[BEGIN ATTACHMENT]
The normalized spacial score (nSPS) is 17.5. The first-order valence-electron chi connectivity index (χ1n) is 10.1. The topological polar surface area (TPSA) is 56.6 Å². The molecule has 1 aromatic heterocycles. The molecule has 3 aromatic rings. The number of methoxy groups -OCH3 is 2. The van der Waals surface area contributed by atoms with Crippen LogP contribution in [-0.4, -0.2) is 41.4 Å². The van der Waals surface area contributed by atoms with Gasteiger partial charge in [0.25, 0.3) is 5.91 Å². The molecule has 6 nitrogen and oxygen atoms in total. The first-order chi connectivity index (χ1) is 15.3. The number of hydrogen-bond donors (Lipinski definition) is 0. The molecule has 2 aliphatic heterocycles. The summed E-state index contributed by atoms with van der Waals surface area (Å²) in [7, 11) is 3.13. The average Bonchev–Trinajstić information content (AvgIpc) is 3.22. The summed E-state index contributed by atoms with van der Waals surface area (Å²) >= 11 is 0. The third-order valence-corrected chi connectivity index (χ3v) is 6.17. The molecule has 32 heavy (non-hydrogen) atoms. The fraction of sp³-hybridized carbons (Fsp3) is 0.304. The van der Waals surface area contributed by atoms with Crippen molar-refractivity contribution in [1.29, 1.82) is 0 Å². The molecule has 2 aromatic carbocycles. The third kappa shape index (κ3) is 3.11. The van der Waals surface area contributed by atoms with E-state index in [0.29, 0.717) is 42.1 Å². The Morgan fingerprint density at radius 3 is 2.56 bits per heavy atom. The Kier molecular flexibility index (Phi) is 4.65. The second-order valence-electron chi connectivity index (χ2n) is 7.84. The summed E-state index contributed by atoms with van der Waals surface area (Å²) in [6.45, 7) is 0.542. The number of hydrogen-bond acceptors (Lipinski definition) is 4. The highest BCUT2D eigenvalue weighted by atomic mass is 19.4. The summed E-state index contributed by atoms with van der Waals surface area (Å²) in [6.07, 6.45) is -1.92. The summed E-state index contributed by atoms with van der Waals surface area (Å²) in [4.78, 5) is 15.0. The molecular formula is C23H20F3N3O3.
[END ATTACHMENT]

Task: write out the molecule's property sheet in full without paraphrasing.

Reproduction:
The normalized spacial score (nSPS) is 17.5. The first-order valence-electron chi connectivity index (χ1n) is 10.1. The topological polar surface area (TPSA) is 56.6 Å². The molecule has 1 aromatic heterocycles. The molecule has 3 aromatic rings. The number of methoxy groups -OCH3 is 2. The van der Waals surface area contributed by atoms with Crippen LogP contribution in [-0.4, -0.2) is 41.4 Å². The van der Waals surface area contributed by atoms with Gasteiger partial charge in [0.25, 0.3) is 5.91 Å². The molecule has 6 nitrogen and oxygen atoms in total. The first-order chi connectivity index (χ1) is 15.3. The number of hydrogen-bond donors (Lipinski definition) is 0. The molecule has 2 aliphatic heterocycles. The summed E-state index contributed by atoms with van der Waals surface area (Å²) in [7, 11) is 3.13. The average Bonchev–Trinajstić information content (AvgIpc) is 3.22. The summed E-state index contributed by atoms with van der Waals surface area (Å²) >= 11 is 0. The third-order valence-corrected chi connectivity index (χ3v) is 6.17. The molecule has 32 heavy (non-hydrogen) atoms. The fraction of sp³-hybridized carbons (Fsp3) is 0.304. The van der Waals surface area contributed by atoms with Crippen molar-refractivity contribution in [1.29, 1.82) is 0 Å². The molecule has 2 aromatic carbocycles. The third kappa shape index (κ3) is 3.11. The van der Waals surface area contributed by atoms with E-state index in [0.29, 0.717) is 42.1 Å². The Morgan fingerprint density at radius 3 is 2.56 bits per heavy atom. The Kier molecular flexibility index (Phi) is 4.65. The second-order valence-electron chi connectivity index (χ2n) is 7.84. The summed E-state index contributed by atoms with van der Waals surface area (Å²) in [6.45, 7) is 0.542. The number of hydrogen-bond acceptors (Lipinski definition) is 4. The highest BCUT2D eigenvalue weighted by atomic mass is 19.4. The summed E-state index contributed by atoms with van der Waals surface area (Å²) in [6.07, 6.45) is -1.92. The summed E-state index contributed by atoms with van der Waals surface area (Å²) in [4.78, 5) is 15.0. The molecular formula is C23H20F3N3O3.